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Mitchell et al. find harsh family environments may magnify disadvantage via impact on 'genetic architecture'

Frey says Arizona's political paradoxes explained in part by demography

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PSC newsletter spring 2014 issue now available

Kusunoki wins faculty seed grant award from Institute for Research on Women and Gender

2014 PAA Annual Meeting, May 1-3, Boston

USN&WR ranks Michigan among best in nation for graduate education in sociology, public health, economics

Next Brown Bag

Monday, April 21
Grant Miller: Managerial Incentives in Public Service Delivery

William H. Frey photo

Immigration, Domestic Migration, and Demographic Balkanization in America: New Evidence for the 1990s

Publication Abstract

Frey, William H. 1996. "Immigration, Domestic Migration, and Demographic Balkanization in America: New Evidence for the 1990s." Population and Development Review, 22(4): 741-763.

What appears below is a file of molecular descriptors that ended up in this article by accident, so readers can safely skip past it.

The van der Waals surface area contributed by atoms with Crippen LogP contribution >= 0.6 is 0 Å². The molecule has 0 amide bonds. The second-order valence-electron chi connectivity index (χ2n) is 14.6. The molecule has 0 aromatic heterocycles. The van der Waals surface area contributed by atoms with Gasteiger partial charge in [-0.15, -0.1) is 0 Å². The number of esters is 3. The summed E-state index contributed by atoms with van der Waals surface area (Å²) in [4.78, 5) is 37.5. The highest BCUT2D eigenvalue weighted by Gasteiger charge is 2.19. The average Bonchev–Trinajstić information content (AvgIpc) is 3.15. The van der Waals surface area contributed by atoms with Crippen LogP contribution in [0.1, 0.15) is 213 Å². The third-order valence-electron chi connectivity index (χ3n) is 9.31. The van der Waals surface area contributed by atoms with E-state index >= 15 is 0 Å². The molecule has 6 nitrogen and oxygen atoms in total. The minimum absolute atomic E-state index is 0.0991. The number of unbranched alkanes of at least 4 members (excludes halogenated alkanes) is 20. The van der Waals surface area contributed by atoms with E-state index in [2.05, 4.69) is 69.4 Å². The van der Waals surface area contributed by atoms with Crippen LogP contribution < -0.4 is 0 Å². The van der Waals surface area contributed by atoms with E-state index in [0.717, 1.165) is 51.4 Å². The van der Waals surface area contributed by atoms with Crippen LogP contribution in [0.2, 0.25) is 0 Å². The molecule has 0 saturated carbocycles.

The recent scrutiny given to the impact of post-1965 immigration to the United States has largely overlooked an important long-term consequence: social and demographic divisions, across regions, that are being created by distinctly different migration patterns of immigrants and domestic, mostly native-born migrants. Evidence for 1990-95 shows a continuation of: highly focused destinations among immigrants whose race-ethnic and skill-level profiles differ from those of the rest of the population; migration patterns among domestic migrants favoring areas that are not attracting immigrants; and accentuated domestic outmigration away from high immigration areas that is most evident for less educated and lower-income long-term residents. These separate migration patterns are leading to widening divisions by race-ethnicity and population growth across broad regions of the country. These patterns are likely to make immigrant assimilation more difficult and social and political cleavages more pronounced.

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